Problem - 1986 CARRIER Gas Furnace - fan won't stop and no heat


Old 12-10-18, 08:27 PM
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Problem - 1986 CARRIER Gas Furnace - fan won't stop and no heat

10 December 2018 , Monday

Hello to All:

I have a 32-year-old gas furnace for my 4-bedroom home (2-story).
As far as I know, it's never been serviced and it's never had any problems.
The furnace information is as follows:

Manufacturer: " BOP Company, Division of Carrier Corp. "
Model # : 395BAW060095
Product # : 395BAW060095AABA
Serial # 2486C19069

i'm a complete newbie at anything involving furnace repair. About 1 week ago in the
morning, I turned off my heat at the thermostat. About 1/2 hour later, i was near the
intake vent and I heard the sound of the furnace fan running (albeit, it was not as
strong a "fan sound" as I normally hear. I had an HVAC guy come out and assess the
things: His results: a faulty limit switch and a cracked heat exchange (the heat exchange is a part that cannot be found, he says [!] ). He deemed the furnace un-
safe and offered replacement as my only option

Honestly, I did not trust this HVAC guy - in my opinion, all he wanted to do was to find
some reason/excuse to sell me a new $4500.00 furnace! He wanted to sell me a new
AC unit as well (combined price: $7200.00). His exact verbatim statement on his
paperwork reads :

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Old 12-10-18, 08:36 PM
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my own reply: problem with 1986 CARRIER furnace

How can I DIY this, i wonder? I know the high prices are caused by the labor, so i'm
trying to find out how I can proceed along a less expensive course.

QUESTIONS: can a heat exchanger and limit switch be found as parts for my make
and model furnace? Can a newbie like me install these parts safely? can I buy a new
furnace and then install/connect it myself, thereby saving money on the labor ? are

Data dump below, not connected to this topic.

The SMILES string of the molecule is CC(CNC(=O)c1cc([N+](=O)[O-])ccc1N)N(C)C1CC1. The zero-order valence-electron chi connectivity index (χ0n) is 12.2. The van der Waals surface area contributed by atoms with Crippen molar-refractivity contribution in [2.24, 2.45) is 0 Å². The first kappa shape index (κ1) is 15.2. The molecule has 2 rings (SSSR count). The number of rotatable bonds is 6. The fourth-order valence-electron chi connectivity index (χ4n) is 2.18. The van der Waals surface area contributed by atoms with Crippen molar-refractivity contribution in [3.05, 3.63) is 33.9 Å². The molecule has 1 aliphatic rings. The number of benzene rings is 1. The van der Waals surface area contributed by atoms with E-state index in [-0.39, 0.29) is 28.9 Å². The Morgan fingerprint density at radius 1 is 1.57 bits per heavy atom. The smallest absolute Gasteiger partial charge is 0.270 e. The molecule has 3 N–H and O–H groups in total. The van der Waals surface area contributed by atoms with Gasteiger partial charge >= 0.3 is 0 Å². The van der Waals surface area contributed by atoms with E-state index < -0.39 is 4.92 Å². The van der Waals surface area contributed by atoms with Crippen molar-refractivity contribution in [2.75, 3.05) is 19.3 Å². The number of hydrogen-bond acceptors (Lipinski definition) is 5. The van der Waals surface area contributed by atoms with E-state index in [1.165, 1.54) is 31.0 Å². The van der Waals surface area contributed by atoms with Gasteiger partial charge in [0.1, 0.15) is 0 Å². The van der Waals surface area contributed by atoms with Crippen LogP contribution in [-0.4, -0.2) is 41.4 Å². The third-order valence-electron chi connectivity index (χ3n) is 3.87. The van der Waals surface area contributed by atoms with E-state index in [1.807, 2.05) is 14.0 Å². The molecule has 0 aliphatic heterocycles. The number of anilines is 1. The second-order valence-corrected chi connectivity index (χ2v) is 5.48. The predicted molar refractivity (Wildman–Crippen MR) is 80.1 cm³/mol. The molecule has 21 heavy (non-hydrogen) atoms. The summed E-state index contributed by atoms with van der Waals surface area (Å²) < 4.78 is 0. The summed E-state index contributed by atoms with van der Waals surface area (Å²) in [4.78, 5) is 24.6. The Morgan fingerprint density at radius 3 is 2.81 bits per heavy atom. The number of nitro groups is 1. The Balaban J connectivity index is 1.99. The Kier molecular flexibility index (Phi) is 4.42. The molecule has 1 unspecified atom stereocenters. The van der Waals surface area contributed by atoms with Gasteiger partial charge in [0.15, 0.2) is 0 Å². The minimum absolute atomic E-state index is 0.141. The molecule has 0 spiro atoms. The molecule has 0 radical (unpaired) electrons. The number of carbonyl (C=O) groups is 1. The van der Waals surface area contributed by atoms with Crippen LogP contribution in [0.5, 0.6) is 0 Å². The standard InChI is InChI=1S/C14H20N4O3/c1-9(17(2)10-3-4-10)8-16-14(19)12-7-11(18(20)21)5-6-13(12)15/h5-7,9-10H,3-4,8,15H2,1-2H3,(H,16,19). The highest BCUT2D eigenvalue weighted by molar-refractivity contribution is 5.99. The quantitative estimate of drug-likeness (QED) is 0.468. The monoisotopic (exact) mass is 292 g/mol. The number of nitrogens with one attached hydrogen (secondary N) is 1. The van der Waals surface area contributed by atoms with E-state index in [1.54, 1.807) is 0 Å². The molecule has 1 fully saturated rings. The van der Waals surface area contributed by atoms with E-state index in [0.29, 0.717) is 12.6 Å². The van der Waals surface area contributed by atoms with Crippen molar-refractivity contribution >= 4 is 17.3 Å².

user manuals available for my make and model furnace?

Any help would help greatly, and I appreciate any input at all


Brian B.
Old 12-10-18, 08:50 PM
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At that age....... the furnace needs replacement. There won't be any replacement heat exchangers around for it.

DIY furnace installation ? I wouldn't recommend it. You need to be skilled in gas, electric and ductwork. After the new furnace gets installed..... commissioning/setup work needs to be done.

My recommendation...... get several estimates. Don't have the companies just replace like for like. Have heat calculations done so that a properly sized unit is installed.
Old 12-11-18, 04:24 AM
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Gas furnaces usually have a cool down function that allows the blower to continue running for a period after the t'stat is satisfied. This allows a heat source without burning fuel. In your case, the limit switch contains adjustable contacts for turning off the blower motor. I am sure replacements are available if needed. Sometimes only a cleaning of the limit switch's heat sensing probe is needed.
A leaking heat exchanger is a source of carbon monixide and should be addressed quickly and safely. Today, make sure all 3 levels of your house have working carbon monoxide detectors. I would get at least two more opinions on the condition of the furnace heat exchanger. If the collected opinion is the heat exchanger is bad, call Carrier to confirm there are no replacements before entertaining a furnace replacement.
Old 12-17-18, 09:19 PM
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17 Dec. 2018

The Gas & Electric guy cam by today: he tested and found the bad
limit switch BUT he took a camera inside every "cell" of the heat box
and found no cracks at all. There wasn't much discoloration either in
the heat box, so he figured the HVAC guy was just trying to sell me a
4500.00 furnace (with a 5000.00 AC soon to follow!)